The New Admissions Code: a Nerds-Eye View

Ah! The long-awaited Admissions Code. This is a field where my
rantings come from the benefit of hard-won experience. I bear many
Admissions battle-scars. And I trash everything Gove-esque that
emerges from the DfE, don’t I, so I must surely have this document in
my sights for a dismantling. No?


Let me say thanks to the good grafters and drafters at the DfE for a
document that is clear, accessible, mercifully short and covers (at
least, i think so, at first pass) all the important things I hoped and
expected to see. I do have some holes to pick in it, of course, but in
the interests of fairness, here’s what’s good:

– all objections to admission arrangements will come under the
auspices of the Schools Adjudicator, so no separate arrangements for
Academies any more

– the requirement to consult properly on changes to admissions
arrangements remains

– the position on the requirement around SEN admissions is clear.

(For anyone who saw my twitter exchange with @toadmeister earlier in
the week about the West London Free School admissions arrangements
) this is important because it underlines the problem with their
current para 14. This code is clear – children with a statement
special educational needs that names the school must be admitted.)

– the code reaffirms the priority for looked after children (though
with an important caveat, of which more later)

– at page 8, para 1.6 the code clearly references and outlaws a number
of requirements which some schools have used to achieve covert
selection. This can only be a good thing.

– on page 9, para 1.7i the code is clear that a state school cannot
name a fee-paying independent school as a feeder (although I would
like to see greater clarity about fee-paying ‘feeder’ nurseries /
daycare provision being explicitly outlawed for entrance to primary
schools as this seems a grey area)

– p12, para 1.26 requires schools operating a selection test to inform
parents of the outcome of that test before they make a decision sbout
applying to any other schools. Personally I am opposed to selective
schooling, but for as long as it continues to exist, this is a
sensible requireent and very helpful to parents trying to exercise
their preferences from an informed position.

– the code requires admission authorities to be clear that there are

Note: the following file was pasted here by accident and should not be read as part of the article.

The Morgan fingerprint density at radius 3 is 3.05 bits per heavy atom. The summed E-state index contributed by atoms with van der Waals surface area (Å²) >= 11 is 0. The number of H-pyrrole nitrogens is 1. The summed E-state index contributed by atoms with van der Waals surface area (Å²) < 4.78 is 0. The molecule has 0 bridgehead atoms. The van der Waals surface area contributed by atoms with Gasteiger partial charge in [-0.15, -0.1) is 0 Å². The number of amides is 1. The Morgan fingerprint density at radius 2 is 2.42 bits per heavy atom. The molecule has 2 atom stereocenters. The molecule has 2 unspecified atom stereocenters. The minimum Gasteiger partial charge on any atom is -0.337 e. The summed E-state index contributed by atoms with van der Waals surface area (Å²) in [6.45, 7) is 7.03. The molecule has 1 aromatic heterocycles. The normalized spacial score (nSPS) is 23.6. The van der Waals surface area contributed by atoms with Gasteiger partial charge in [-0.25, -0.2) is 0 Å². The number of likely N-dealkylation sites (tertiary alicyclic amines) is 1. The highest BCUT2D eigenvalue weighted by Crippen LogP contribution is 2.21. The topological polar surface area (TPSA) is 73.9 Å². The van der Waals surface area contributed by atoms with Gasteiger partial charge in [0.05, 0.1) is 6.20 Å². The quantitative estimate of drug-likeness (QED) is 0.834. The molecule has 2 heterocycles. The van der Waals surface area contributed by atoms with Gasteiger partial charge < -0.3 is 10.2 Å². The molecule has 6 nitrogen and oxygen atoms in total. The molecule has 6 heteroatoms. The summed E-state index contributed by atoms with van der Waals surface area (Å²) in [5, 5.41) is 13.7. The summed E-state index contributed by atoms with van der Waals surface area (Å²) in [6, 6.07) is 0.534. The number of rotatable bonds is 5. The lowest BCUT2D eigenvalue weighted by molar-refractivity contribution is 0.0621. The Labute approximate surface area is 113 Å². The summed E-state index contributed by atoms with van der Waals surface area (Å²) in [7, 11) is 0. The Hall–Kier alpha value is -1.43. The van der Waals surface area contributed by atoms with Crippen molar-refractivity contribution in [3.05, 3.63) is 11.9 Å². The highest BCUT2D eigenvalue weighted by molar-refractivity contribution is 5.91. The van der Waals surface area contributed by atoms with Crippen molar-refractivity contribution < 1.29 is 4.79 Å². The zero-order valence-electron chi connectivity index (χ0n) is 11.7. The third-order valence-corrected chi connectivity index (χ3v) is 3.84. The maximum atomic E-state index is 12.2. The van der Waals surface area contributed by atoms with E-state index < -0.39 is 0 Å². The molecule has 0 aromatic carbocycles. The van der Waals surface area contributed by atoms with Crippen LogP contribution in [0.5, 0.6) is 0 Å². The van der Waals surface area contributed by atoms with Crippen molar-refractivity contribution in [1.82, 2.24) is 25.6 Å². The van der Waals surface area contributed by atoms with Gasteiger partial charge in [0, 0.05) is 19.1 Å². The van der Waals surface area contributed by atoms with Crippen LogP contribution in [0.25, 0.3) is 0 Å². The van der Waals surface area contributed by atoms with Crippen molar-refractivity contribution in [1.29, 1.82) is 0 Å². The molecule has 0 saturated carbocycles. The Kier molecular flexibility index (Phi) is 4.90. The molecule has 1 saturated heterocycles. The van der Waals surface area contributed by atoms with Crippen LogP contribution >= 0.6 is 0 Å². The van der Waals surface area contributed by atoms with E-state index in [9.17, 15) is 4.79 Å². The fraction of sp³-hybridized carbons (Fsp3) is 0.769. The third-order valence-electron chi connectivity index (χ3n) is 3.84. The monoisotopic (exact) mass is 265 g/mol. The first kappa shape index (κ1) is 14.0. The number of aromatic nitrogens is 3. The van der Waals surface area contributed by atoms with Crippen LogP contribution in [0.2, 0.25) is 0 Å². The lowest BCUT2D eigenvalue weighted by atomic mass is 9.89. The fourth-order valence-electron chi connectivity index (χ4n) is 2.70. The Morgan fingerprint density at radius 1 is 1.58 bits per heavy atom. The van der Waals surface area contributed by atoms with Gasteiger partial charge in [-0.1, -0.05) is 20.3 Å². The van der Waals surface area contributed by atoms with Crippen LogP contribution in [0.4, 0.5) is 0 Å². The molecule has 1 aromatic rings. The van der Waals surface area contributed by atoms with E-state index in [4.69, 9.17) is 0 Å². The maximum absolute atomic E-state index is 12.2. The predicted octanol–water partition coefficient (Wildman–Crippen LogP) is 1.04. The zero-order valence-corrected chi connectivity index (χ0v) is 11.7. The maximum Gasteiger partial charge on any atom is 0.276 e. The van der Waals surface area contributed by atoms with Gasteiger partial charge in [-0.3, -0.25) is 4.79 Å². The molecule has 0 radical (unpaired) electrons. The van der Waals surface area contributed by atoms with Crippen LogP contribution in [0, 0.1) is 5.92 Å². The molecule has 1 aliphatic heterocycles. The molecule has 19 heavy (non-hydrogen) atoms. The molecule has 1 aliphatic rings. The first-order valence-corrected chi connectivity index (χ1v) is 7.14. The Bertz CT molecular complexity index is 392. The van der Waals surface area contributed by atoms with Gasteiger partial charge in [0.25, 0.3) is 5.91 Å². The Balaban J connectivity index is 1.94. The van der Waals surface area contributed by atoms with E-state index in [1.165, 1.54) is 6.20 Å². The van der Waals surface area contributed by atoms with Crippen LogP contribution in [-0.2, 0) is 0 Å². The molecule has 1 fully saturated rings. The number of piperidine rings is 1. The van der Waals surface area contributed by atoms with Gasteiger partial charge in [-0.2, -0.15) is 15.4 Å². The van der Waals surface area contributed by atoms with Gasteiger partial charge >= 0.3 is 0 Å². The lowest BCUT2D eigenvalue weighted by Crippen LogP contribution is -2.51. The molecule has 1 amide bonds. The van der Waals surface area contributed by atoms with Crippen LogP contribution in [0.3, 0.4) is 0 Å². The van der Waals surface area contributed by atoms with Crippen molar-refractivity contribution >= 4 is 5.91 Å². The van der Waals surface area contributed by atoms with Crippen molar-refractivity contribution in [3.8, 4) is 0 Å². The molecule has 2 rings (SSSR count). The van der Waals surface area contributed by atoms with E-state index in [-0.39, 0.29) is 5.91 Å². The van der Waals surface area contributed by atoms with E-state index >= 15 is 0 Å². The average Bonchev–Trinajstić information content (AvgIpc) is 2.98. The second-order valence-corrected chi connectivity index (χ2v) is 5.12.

no guarantees to parents that they will get their preferred school
(they are expressing a preference, not exercising a choice); this
should be the case currently too, but clarity and honesty about this
is important.

– p17, para 2.4 takes further measures against covert selection. In
fact, anyone who wonders how selection can operate in non-selective
schools would do well to read this section and 1.6 for hints and tips
about how it’s done.

– paras 2.7 & 2.14 preserve sensible requirements about authorities
admitting only according to published criteria, and having good fair
access protocols in place.

– pars 2.15 provides for some good exceptions to the ‘infant class
size’ rule for twins and multiple births, while preserving the rule
itself (maximum of 30). But there is one big failing here, which I’ll
pick up later.

– p24 para 3.11 reiterates again the priorities for looked after
children and those with special educational needs, which is as it
should be

– para 3.15 makes clear local authority powers of direction which are
robust and welcome (though sadly not extended to academies on their

All good stuff. So what are the pitfalls? Well, the ones that I see are:

– Though the Admissions Code applies to academies, the Secretary of
State reserves to himself powers to vary this requirement to observe
the code. Convenient. Thus Academies remain his personal fiefdom in a
way that should give us all pause for thought.

– there is no requirement to consult on increases to a school’s
published admission number (and indeed a presumption in favour of
increases). At one level, this might seem like a welcome step away
from bureaucracy, but this fails to recognise that admissions numbers